Corporate culture is by no means a new concept and both it’s significance and role in the Executive Protection (EP) world should come as no surprise. Growing up, we had a set of rules to follow in our own homes that may have differed from our friend’s parent’s rules. While we may have come from a very relaxed environment where wearing shoes inside the house and using curt language was acceptable most any time, this was not always the case when we went over to a friend’s home. We knew that over at Jimmy’s house, his mom did not allow any shoes on her carpet and during dinner, only his parents spoke. These differing customs often came with mild criticism and mockery, but were accepted as part of the deal when it came to hanging out with Jimmy. It is no different today when doing EP work.
The key to surviving in the EP world not only consists of recognizing the elements of a corporate culture, but adapting your EP plan to strike a balance between the overall mission of safety and the sometimes quirky desires of the client. On the surface, one could say that the corporate culture includes the values, policies, and generally accepted practices within the organization. In reality, it goes much deeper.
Forbes contributor, Jacob Morgan, defined it well in his 2015 post on How Corporate Culture Impacts the Employee Experience when he said,
“Regardless of what you believe culture is or where it comes from, the one thing that is common is that culture is about feeling.”
As an EP specialist, you may find yourself one day working with a banking or insurance executive where a more formalized appearance and set of interactions is required. The company’s existence for the last century has likely been based on a strong tradition of trust and stability. Business attire is considered mandatory for almost every setting outside of the office and the EP team is expected to meld into that formalism to conform with the company’s image of one people can trust. Communication is almost always strictly professional and the use of “sir”, “ma’am” and “my pleasure” are commonplace. The very next week and you may find yourself on a detail with a young, dot com executive whose instant net worth in the hundreds of millions of dollars was precipitated by a company acquisition or a public offering. In this case, your client may be the sandals and board shorts type of “executive” whose Friday afternoon schedule is often determined by the big wave action in Ocean Beach. They may also frown upon formalized greetings and ask you to address them by their first name. They will occasionally ask for your opinion on things (and as we all know, the usual question involves how long it’s going to take to get to the next place they are going.) The changes in your behavior, mannerisms and dress are based not only on a corporate policy (or lack thereof), but also on an overall feeling that you get for how to adapt to that client’s culture.
Balancing your EP program to adapt to a specific corporate culture is somewhat easier in a formalized setting. There is very little left to chance and ambiguities are often not part of the equation. A rigid structure of protocols, that EP agents can appreciate, are often adhered to without question. We can set our proximity, plan our vehicle positioning and in many instances, know exactly what to expect from our clients. A more relaxed environment, similar to those in the Silicon Valley companies and in the entertainment industry, presents its own unique challenges. The EP must not only be able to adapt in terms of dress and appearance, but also in terms of procedures and protocols. Casual clothing may be acceptable, beards and several days growth of stubble may be encouraged. Similarly, the proximity to a client may be governed completely by the clients desires and the situation in which they are in public. General practices for remaining near the client may be thrown out the window when they say they don’t want anyone even remotely near them. EP agents must keep in the back of their mind a respect for their client’s desire for a certain measure of privacy. I’ve had instances where it seems as though every attempt I made to close the distance between myself and the principal was like the invisible force when similar poles of magnets repel one another. I would move 5 feet closer and he would move 5 feet further away. Often, it is not the client’s desire to have protective agents around them but in fact, a decision mandated by a Board of Directors or other organizational security elements (such as the company’s internal corporate security division, a professional management company, or event/venue policy.) Despite all of this, you just may find that individual agents and individualized corporate cultures may not mesh well together. Even the best attempts at adapting to your client’s corporate culture may not work and a better suited EP agent is put in as replacement.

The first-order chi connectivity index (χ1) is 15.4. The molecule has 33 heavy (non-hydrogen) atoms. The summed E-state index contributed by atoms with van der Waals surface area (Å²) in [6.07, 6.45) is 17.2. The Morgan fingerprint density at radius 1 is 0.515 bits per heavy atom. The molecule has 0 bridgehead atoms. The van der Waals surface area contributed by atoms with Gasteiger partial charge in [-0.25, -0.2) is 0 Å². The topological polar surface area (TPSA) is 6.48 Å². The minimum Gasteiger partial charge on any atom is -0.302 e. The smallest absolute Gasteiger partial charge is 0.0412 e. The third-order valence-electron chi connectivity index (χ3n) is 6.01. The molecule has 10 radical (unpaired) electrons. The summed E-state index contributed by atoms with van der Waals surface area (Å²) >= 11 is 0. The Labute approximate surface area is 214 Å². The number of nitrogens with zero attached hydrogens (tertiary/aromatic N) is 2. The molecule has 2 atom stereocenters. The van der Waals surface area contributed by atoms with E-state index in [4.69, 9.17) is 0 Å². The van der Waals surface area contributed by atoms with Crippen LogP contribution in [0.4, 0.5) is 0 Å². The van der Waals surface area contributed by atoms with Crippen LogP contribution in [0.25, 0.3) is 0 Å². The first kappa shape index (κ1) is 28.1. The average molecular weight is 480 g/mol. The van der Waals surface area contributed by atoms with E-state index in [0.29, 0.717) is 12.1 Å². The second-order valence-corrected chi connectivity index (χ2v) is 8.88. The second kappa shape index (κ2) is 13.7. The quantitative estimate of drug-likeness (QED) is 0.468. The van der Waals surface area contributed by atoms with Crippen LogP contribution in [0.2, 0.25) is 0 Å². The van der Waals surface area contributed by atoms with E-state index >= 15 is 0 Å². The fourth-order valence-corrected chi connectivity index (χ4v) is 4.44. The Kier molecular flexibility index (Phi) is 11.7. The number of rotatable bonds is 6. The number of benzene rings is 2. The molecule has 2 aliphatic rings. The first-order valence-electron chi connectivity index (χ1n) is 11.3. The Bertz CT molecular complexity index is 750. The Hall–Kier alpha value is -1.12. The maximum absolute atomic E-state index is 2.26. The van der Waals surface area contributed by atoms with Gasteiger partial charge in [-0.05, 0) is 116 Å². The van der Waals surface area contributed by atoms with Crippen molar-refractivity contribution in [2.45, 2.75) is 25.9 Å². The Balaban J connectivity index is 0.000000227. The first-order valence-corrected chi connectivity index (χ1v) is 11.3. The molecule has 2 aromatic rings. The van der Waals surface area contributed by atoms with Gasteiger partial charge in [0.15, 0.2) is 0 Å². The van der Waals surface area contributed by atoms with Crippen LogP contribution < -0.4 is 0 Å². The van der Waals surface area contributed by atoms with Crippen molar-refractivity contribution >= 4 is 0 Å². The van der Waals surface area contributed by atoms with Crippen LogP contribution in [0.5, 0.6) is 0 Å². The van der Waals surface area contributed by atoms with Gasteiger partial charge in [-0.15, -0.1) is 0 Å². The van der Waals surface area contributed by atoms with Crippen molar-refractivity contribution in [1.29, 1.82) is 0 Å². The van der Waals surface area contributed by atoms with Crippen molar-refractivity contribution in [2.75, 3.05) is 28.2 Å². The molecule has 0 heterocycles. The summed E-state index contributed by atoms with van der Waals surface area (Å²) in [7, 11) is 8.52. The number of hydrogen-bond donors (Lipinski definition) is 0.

There are oftentimes no definitive answers as to how to handle situations until it comes to that point where one needs to make a decision. The ability to adapt to a changing environment and make decisions based on the totality of circumstances, helps to ensure success in what we do today. Researching a company’s history, speaking with company employees and discussions with colleagues in the industry help give some insight into your clients culture. Doing one’s homework helps in the continuing efforts to balance the need to ensure the client’s safety with the ability to keep the client amenable to having us around.